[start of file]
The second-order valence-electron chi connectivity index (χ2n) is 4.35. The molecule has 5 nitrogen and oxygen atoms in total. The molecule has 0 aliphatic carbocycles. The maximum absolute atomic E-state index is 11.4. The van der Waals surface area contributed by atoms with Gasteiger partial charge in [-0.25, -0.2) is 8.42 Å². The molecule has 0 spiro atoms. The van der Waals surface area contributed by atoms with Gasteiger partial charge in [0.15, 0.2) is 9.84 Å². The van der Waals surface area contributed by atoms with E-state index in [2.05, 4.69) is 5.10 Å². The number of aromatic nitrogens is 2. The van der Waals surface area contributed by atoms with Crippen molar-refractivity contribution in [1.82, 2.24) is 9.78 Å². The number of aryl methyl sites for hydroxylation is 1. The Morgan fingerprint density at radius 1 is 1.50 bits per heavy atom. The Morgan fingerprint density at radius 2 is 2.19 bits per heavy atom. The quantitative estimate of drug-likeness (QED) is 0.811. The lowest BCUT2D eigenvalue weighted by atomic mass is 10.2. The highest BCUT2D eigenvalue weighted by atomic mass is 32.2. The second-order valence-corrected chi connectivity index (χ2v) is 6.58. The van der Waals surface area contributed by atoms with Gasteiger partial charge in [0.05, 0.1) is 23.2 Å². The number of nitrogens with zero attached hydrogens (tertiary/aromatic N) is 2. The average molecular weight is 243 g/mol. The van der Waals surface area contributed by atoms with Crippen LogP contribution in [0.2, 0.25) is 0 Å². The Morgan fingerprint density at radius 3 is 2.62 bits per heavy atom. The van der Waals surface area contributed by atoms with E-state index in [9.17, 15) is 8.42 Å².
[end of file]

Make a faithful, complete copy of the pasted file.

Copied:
The second-order valence-electron chi connectivity index (χ2n) is 4.35. The molecule has 5 nitrogen and oxygen atoms in total. The molecule has 0 aliphatic carbocycles. The maximum absolute atomic E-state index is 11.4. The van der Waals surface area contributed by atoms with Gasteiger partial charge in [-0.25, -0.2) is 8.42 Å². The molecule has 0 spiro atoms. The van der Waals surface area contributed by atoms with Gasteiger partial charge in [0.15, 0.2) is 9.84 Å². The van der Waals surface area contributed by atoms with E-state index in [2.05, 4.69) is 5.10 Å². The number of aromatic nitrogens is 2. The van der Waals surface area contributed by atoms with Crippen molar-refractivity contribution in [1.82, 2.24) is 9.78 Å². The number of aryl methyl sites for hydroxylation is 1. The Morgan fingerprint density at radius 1 is 1.50 bits per heavy atom. The Morgan fingerprint density at radius 2 is 2.19 bits per heavy atom. The quantitative estimate of drug-likeness (QED) is 0.811. The lowest BCUT2D eigenvalue weighted by atomic mass is 10.2. The highest BCUT2D eigenvalue weighted by atomic mass is 32.2. The second-order valence-corrected chi connectivity index (χ2v) is 6.58. The van der Waals surface area contributed by atoms with Gasteiger partial charge in [0.05, 0.1) is 23.2 Å². The number of nitrogens with zero attached hydrogens (tertiary/aromatic N) is 2. The average molecular weight is 243 g/mol. The van der Waals surface area contributed by atoms with Crippen LogP contribution in [0.2, 0.25) is 0 Å². The Morgan fingerprint density at radius 3 is 2.62 bits per heavy atom. The van der Waals surface area contributed by atoms with E-state index in [9.17, 15) is 8.42 Å².